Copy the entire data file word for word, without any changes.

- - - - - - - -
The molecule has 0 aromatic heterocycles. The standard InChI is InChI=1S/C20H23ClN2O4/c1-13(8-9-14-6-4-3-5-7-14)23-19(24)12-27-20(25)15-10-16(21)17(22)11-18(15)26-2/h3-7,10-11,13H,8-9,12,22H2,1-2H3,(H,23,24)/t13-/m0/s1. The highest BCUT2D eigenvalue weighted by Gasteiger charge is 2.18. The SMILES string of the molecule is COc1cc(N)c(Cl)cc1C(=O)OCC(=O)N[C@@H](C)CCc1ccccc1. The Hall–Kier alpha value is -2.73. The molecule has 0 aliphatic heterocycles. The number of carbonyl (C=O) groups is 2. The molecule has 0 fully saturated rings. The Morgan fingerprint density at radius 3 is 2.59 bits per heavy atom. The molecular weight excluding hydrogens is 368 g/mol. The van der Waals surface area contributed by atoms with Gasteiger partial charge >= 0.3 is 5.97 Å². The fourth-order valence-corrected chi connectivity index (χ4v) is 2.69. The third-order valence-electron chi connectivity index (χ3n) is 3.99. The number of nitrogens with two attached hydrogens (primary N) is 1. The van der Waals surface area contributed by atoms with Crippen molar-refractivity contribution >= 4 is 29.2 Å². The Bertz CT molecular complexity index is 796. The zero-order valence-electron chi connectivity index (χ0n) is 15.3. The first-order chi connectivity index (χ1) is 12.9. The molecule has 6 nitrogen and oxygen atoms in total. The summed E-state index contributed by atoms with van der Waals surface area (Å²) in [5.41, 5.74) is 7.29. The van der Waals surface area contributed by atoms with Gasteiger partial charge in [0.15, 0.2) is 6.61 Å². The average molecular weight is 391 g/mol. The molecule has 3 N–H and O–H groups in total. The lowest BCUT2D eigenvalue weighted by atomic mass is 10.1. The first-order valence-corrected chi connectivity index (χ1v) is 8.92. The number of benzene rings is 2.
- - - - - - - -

The molecule has 0 aromatic heterocycles. The standard InChI is InChI=1S/C20H23ClN2O4/c1-13(8-9-14-6-4-3-5-7-14)23-19(24)12-27-20(25)15-10-16(21)17(22)11-18(15)26-2/h3-7,10-11,13H,8-9,12,22H2,1-2H3,(H,23,24)/t13-/m0/s1. The highest BCUT2D eigenvalue weighted by Gasteiger charge is 2.18. The SMILES string of the molecule is COc1cc(N)c(Cl)cc1C(=O)OCC(=O)N[C@@H](C)CCc1ccccc1. The Hall–Kier alpha value is -2.73. The molecule has 0 aliphatic heterocycles. The number of carbonyl (C=O) groups is 2. The molecule has 0 fully saturated rings. The Morgan fingerprint density at radius 3 is 2.59 bits per heavy atom. The molecular weight excluding hydrogens is 368 g/mol. The van der Waals surface area contributed by atoms with Gasteiger partial charge >= 0.3 is 5.97 Å². The fourth-order valence-corrected chi connectivity index (χ4v) is 2.69. The third-order valence-electron chi connectivity index (χ3n) is 3.99. The number of nitrogens with two attached hydrogens (primary N) is 1. The van der Waals surface area contributed by atoms with Crippen molar-refractivity contribution >= 4 is 29.2 Å². The Bertz CT molecular complexity index is 796. The zero-order valence-electron chi connectivity index (χ0n) is 15.3. The first-order chi connectivity index (χ1) is 12.9. The molecule has 6 nitrogen and oxygen atoms in total. The summed E-state index contributed by atoms with van der Waals surface area (Å²) in [5.41, 5.74) is 7.29. The van der Waals surface area contributed by atoms with Gasteiger partial charge in [0.15, 0.2) is 6.61 Å². The average molecular weight is 391 g/mol. The molecule has 3 N–H and O–H groups in total. The lowest BCUT2D eigenvalue weighted by atomic mass is 10.1. The first-order valence-corrected chi connectivity index (χ1v) is 8.92. The number of benzene rings is 2.